Yuzu blossom and fruit bud. Image: Su Leslie 1019
The single greatest lesson the garden teaches is that our relationship to the planet need not be zero-sum, and that as long as the sun still shines and people still can plan and plant, think and do, we can, if we bother to try, find ways to provide for ourselves without diminishing the world. — Michael Pollan
Image: Su Leslie 2018
“Hope begins in the dark, the stubborn hope that if you just show up and try to do the right thing, the dawn will come. You wait and watch and work: you don’t give up.” — Anne Lamott
Ragtag Daily Prompt | Dawn
“A photograph is a secret about a secret. The more it tells you the less you know.” —
Images: Su Leslie 2019
Posted to Debbie’s weekly quote challenge.
Point of stillness. Image: Su Leslie
Tui feeding in kowhai tree. Image: Su Leslie 2019
Maybe I’m stretching the definition of elusive a bit here. Tui are abundant in our garden at the moment, with record numbers feeding on the kowhai, flax and fuchsia in the neighbourhood.
Photographing them is a different matter. Today is the first time I’ve managed to get close enough to focus my lens on the birds and not just the foliage.
Images: Su Leslie 2019
Ragtag Daily Prompt | elusive
Chatting to the neighbour. Our local sheep are so used to people, they approach, rather than run away. Image: Su Leslie 2019
Sunflower. Image: Su Leslie 2019
Image: Su Leslie 2019
‘Damien Hirst Looking for Sharks.’ Sculpture by the Sea, 2018. Image: Su Leslie, 2018
Bike bits No. 1. Image: Su Leslie 2018
Bike bits, No. 2. Image: Su Leslie 2018
Cheesy corn bread. Image: Su Leslie 2018
Image Su Leslie
Image: Su Leslie
Close-up; purple agapanthus buds. Image: Su Leslie, 2017
Image: Su Leslie, 2017
“Christmas is doing a little something extra for someone.” — Charles M. Schulz
A favourite camellia. Image: Su Leslie 2018
Shoe art, my friend Claire’s studio. Image: Su Leslie
Detail, ‘Invisible City’ sculpture by Anton Parsons, Lambton Quay, Wellington NZ. Image: Su Leslie
I recently saw a photo which consisted of a square of pale pink wall. On the very far right of the image, was a rectangle of black, and tiny cluster of brighter pink flowers.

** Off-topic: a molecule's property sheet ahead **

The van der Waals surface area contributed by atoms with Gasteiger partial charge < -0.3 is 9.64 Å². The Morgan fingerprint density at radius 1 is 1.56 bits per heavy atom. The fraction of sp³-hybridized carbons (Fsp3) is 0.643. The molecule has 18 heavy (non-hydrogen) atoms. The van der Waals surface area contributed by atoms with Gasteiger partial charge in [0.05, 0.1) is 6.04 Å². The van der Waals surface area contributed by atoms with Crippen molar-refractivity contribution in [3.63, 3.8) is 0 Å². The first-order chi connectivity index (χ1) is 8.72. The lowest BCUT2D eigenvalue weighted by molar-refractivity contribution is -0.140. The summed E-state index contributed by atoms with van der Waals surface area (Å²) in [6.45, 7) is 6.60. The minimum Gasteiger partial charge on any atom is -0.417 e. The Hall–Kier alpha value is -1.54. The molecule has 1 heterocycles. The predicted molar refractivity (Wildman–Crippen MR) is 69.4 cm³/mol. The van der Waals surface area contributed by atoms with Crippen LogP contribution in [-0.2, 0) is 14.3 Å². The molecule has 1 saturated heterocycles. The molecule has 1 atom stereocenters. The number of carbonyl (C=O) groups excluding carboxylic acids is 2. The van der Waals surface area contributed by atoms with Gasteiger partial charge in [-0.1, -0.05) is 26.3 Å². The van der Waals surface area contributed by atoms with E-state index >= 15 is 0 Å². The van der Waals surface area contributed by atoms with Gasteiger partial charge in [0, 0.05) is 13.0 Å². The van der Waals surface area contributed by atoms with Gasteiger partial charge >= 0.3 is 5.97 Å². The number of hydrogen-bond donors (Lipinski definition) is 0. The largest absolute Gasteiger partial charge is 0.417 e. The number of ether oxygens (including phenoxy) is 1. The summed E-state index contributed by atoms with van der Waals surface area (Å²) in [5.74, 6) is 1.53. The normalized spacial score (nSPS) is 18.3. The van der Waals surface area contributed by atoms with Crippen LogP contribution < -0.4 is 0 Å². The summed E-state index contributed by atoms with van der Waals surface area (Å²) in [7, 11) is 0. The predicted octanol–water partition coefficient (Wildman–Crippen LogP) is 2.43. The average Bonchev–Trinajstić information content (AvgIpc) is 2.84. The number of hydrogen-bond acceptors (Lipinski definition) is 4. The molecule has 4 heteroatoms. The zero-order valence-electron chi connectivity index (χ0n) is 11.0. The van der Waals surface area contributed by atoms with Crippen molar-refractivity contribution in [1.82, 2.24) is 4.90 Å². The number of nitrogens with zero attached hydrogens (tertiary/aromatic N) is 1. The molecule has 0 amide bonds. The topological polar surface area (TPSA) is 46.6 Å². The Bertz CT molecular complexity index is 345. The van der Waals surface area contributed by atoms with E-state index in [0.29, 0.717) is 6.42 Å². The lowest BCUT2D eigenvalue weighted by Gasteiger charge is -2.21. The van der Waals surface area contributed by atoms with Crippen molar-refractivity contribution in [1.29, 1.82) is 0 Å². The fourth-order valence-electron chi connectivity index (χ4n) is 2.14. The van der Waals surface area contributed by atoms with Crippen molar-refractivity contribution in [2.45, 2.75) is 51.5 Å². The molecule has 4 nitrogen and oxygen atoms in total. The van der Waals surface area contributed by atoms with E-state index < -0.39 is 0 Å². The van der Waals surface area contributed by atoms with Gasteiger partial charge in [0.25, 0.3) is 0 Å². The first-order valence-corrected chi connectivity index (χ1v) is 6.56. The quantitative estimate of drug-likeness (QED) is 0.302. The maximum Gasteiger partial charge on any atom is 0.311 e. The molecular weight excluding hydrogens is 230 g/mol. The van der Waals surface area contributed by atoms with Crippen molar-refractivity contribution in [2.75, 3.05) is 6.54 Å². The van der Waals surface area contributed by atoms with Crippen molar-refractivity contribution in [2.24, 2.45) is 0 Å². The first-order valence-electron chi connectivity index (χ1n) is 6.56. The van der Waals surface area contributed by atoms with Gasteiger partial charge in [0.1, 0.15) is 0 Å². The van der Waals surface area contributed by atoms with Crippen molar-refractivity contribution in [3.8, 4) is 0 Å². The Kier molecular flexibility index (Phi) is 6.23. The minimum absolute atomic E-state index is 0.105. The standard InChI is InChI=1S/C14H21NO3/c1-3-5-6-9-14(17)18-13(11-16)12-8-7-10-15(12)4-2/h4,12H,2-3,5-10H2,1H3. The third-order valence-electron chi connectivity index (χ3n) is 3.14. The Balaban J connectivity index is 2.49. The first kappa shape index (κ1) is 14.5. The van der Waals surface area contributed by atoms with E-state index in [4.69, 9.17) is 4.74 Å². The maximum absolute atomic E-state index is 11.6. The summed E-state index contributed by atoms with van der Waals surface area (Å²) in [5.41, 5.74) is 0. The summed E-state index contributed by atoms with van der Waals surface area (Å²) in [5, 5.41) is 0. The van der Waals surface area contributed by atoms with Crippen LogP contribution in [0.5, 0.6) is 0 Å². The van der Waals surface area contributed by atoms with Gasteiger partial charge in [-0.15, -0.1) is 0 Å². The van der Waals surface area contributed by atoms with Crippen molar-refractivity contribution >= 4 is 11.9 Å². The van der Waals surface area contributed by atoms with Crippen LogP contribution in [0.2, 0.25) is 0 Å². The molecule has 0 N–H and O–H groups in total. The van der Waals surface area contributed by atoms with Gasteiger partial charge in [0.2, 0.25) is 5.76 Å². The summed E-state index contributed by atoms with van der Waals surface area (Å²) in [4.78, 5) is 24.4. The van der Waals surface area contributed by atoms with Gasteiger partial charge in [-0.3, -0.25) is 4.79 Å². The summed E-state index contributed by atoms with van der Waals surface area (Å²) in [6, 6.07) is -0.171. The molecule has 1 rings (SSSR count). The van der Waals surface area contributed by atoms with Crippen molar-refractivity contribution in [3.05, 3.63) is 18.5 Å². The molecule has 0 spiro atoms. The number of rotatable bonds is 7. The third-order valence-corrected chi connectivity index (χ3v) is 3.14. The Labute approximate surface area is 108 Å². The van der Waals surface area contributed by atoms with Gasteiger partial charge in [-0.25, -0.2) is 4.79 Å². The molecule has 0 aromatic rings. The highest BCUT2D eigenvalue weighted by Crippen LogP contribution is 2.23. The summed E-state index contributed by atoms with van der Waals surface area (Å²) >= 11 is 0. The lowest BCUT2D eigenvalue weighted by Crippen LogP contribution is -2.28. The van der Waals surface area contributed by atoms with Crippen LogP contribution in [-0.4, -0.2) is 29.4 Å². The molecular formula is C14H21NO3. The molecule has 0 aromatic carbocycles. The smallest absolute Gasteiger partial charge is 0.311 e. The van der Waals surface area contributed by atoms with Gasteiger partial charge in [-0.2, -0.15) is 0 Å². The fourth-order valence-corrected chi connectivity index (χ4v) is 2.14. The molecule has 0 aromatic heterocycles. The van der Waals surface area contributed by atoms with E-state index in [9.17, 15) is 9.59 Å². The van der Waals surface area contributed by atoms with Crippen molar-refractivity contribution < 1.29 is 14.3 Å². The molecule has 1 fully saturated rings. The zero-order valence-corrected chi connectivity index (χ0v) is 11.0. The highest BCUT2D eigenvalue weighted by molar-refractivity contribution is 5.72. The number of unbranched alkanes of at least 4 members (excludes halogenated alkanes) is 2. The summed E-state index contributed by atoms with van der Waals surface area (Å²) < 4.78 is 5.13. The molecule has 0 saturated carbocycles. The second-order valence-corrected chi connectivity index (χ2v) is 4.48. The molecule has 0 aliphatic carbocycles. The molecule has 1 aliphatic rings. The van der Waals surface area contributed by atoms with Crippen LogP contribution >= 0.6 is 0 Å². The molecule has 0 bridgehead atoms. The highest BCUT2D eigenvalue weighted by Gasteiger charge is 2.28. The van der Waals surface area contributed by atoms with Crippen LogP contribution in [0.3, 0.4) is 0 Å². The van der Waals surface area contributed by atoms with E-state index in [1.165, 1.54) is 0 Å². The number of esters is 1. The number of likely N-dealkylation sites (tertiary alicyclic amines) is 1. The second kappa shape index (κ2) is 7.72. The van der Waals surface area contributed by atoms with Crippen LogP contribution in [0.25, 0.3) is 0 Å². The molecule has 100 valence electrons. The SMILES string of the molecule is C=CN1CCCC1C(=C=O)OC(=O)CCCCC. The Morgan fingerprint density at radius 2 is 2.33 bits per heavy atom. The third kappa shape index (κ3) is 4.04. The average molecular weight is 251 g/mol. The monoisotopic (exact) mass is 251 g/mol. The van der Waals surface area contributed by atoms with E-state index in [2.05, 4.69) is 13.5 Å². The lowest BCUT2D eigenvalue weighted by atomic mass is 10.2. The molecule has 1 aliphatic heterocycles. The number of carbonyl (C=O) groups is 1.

I loved it! The simplicity and minimalism of the shot is so totally outside my photographic aesthetic or vocabulary.
Seeing Patti’s choice for this week’s Lens-Artists Photo Challenge — Filling the Frame made me realise how much I do exactly that. I try to minimise distraction and guide viewers to see the my subject more clearly by presenting it front and (generally off-) centre.
Yet the ‘pink-wall’ image achieved exactly the same goal, focusing my attention not by foregrounding the flowers, but by filling the frame with “white space.”
Expect some attempts at this from me soon.
Enjoying the blossom as a gift on a grey, windy day. Image: Su Leslie 2019
Disused railway yards, Patea, New Zealand. Image: Su Leslie 2017
Old shop and dwelling, Whanganui, New Zealand. Image: Su Leslie 2018
Farm shed, Taranaki, New Zealand. Image: Su Leslie 2019
One Word Sunday | dilapidated
Rain and blossom; spring at my place. Image: Su Leslie 2019
In Wellington recently I had a really good pot of green tea (at Dumpling’d on Boulcott Street for anyone local). The menu described it as green tea with rose petals and fruit, and it was delicious.
I’m dubious about a lot of flavoured teas since I discovered the added sugars, oil and sundry other ingredients in the fine print, but I figured I could probably get close to replicating the taste with — well, green tea, rosebuds and fruit.
I was right.
The green and rosebud teas came from our local Asian grocer, and the fruit is dried apple slices from the supermarket. My first attempt wasn’t great, but second time round I was more generous with the roses and apple, and I added some fresh lemon thyme from the garden.
I would do my happy dance, but I don’t want to spill tea down my front.